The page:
Most attorney-client relationships start the same way—with a fee agreement or engagement letter. Sometimes lawyers view the fee agreement as nothing more than a contract for legal services. It certainly is that, but also is so much more because it shapes everything that comes after the retention and provides the framework for the relationship.
- Identify the client
All fee agreements should clearly define those persons and entities to be represented. Obvious though this requirement may be, it is one of the most frequent sources of later trouble for lawyers. Identifying the client is relatively simple in many cases where you are representing just one person and taking direction solely from that person. The same task gets significantly more challenging when you are asked to represent multiple entities and possibly shareholders, all while taking direction from a different person who is an officer of the company.
It is important to get this right. First, it enables you to evaluate and manage potential conflicts of interest between clients. Moreover, just as you must make clear who the client is, sometimes you also must make clear who the client is not. The last thing any lawyer wants is to get sued by someone who, unbeknownst to the lawyer, thought they were being represented.
- Scope of the representation
The scope of the representation should be clearly defined. Explicitly laying out what the lawyer will and won’t be expected to do protects both the attorney and the client. On the front end, it protects the attorney from situations where a client wants the lawyer to handle other matters that the lawyer did not agree to handle. On the back end, it protects the lawyer from being criticized for not handling other matters. A clearly defined scope also protects clients by communicating what matters the lawyer won’t be handling, so that the client can engage other lawyers to protect their interests on those other matters.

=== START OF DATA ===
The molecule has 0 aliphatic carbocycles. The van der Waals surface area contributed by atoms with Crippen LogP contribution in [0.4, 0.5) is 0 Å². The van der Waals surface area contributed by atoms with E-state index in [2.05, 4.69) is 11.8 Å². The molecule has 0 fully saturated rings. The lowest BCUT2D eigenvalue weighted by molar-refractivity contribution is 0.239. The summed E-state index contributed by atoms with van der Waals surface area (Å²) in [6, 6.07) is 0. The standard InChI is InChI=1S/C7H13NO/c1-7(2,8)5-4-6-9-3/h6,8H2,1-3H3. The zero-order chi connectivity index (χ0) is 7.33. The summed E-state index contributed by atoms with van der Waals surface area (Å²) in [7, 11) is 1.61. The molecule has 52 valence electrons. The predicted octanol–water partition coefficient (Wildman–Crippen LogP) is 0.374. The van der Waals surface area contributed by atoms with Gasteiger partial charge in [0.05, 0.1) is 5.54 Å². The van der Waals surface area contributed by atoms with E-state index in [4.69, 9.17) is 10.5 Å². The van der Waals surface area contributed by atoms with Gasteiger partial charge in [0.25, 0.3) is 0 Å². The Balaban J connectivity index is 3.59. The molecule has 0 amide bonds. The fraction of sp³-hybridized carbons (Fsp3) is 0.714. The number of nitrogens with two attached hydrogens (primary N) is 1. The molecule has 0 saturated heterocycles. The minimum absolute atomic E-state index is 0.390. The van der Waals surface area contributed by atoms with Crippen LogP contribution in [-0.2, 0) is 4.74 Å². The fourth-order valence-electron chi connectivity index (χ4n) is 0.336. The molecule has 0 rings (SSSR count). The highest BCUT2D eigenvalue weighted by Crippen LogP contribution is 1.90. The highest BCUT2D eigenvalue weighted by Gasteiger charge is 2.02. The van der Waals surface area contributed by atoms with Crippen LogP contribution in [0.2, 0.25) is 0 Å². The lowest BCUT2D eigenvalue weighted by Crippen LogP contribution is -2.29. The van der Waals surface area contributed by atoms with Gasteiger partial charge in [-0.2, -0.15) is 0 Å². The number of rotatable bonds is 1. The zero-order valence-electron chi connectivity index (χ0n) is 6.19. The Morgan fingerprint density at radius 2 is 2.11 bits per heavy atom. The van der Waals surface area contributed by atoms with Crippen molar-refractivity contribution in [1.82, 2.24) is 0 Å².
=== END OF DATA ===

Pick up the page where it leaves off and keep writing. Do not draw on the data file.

- The rate or basis of the fee
How and how much the lawyer will charge is an important part of the engagement. But in addition to clearly identifying the basis of the fee, lawyers need to clearly state if and how hourly rates will change during the course of the representation, how expenses will be handled, the right to withdraw for non-payment, as well as the use or replenishment of retainers.
- Negotiating the fee agreement
While an engagement agreement is simply a services contract, in one important way it is much more than that. Negotiating a fee agreement with a prospective client is different than the negotiations for any other contract. The Supreme Court of Texas has made it clear that lawyers have a duty, at the outset of the representation, to “inform a client of the basis or rate of the fee” and “the contract’s implications for the client.” That means that you must—before you even have a contract—explain to the client the pros and cons of that agreement for the client.
- Fee sharing
If you are going to share fees, that must be spelled out as required by the ethics rules. Fee-sharing means two or more lawyers (not in the same firm) representing a single client in the same matter. This applies to nearly all types of fee arrangements, including referrals, joint ventures, retention local counsel, or the use of contract lawyers. But it does not apply to separation or retirement agreements after representation starts.
Under the ethics rules, if you are going to share fees the division must be (a) in proportion to the services provided, or (b) between lawyers who assume joint responsibility. The engagement letter or fee-sharing agreement must:
- Be in writing,
- Signed by the client before the time of association,
- Identify all lawyers or firms,
- Identify the basis of the division,
- Show how much each lawyer will get, and
- Be reasonable when viewed as an aggregate fee.